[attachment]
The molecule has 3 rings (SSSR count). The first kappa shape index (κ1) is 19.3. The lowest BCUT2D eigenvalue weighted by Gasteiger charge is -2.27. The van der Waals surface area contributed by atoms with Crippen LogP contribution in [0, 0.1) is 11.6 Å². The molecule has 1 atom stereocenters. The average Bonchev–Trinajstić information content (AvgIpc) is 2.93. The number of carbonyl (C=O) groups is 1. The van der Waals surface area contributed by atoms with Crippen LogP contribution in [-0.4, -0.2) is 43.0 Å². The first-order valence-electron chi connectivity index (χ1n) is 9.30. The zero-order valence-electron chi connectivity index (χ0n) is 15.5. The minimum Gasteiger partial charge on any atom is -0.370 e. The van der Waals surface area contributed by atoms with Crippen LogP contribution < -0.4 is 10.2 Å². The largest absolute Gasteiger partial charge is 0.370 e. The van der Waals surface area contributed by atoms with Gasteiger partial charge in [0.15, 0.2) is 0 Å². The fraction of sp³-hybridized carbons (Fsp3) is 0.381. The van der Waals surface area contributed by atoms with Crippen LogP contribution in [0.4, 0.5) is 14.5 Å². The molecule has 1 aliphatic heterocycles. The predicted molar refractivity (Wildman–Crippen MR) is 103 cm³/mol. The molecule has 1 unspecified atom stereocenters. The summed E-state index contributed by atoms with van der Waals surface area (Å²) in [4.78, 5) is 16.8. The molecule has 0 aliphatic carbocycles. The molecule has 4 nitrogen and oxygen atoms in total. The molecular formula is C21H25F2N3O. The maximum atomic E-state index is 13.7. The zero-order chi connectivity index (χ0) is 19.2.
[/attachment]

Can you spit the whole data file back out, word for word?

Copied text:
The molecule has 3 rings (SSSR count). The first kappa shape index (κ1) is 19.3. The lowest BCUT2D eigenvalue weighted by Gasteiger charge is -2.27. The van der Waals surface area contributed by atoms with Crippen LogP contribution in [0, 0.1) is 11.6 Å². The molecule has 1 atom stereocenters. The average Bonchev–Trinajstić information content (AvgIpc) is 2.93. The number of carbonyl (C=O) groups is 1. The van der Waals surface area contributed by atoms with Crippen LogP contribution in [-0.4, -0.2) is 43.0 Å². The first-order valence-electron chi connectivity index (χ1n) is 9.30. The zero-order valence-electron chi connectivity index (χ0n) is 15.5. The minimum Gasteiger partial charge on any atom is -0.370 e. The van der Waals surface area contributed by atoms with Crippen LogP contribution < -0.4 is 10.2 Å². The largest absolute Gasteiger partial charge is 0.370 e. The van der Waals surface area contributed by atoms with Gasteiger partial charge in [0.15, 0.2) is 0 Å². The fraction of sp³-hybridized carbons (Fsp3) is 0.381. The van der Waals surface area contributed by atoms with Crippen LogP contribution in [0.4, 0.5) is 14.5 Å². The molecule has 1 aliphatic heterocycles. The predicted molar refractivity (Wildman–Crippen MR) is 103 cm³/mol. The molecule has 1 unspecified atom stereocenters. The summed E-state index contributed by atoms with van der Waals surface area (Å²) in [4.78, 5) is 16.8. The molecule has 0 aliphatic carbocycles. The molecule has 4 nitrogen and oxygen atoms in total. The molecular formula is C21H25F2N3O. The maximum atomic E-state index is 13.7. The zero-order chi connectivity index (χ0) is 19.2.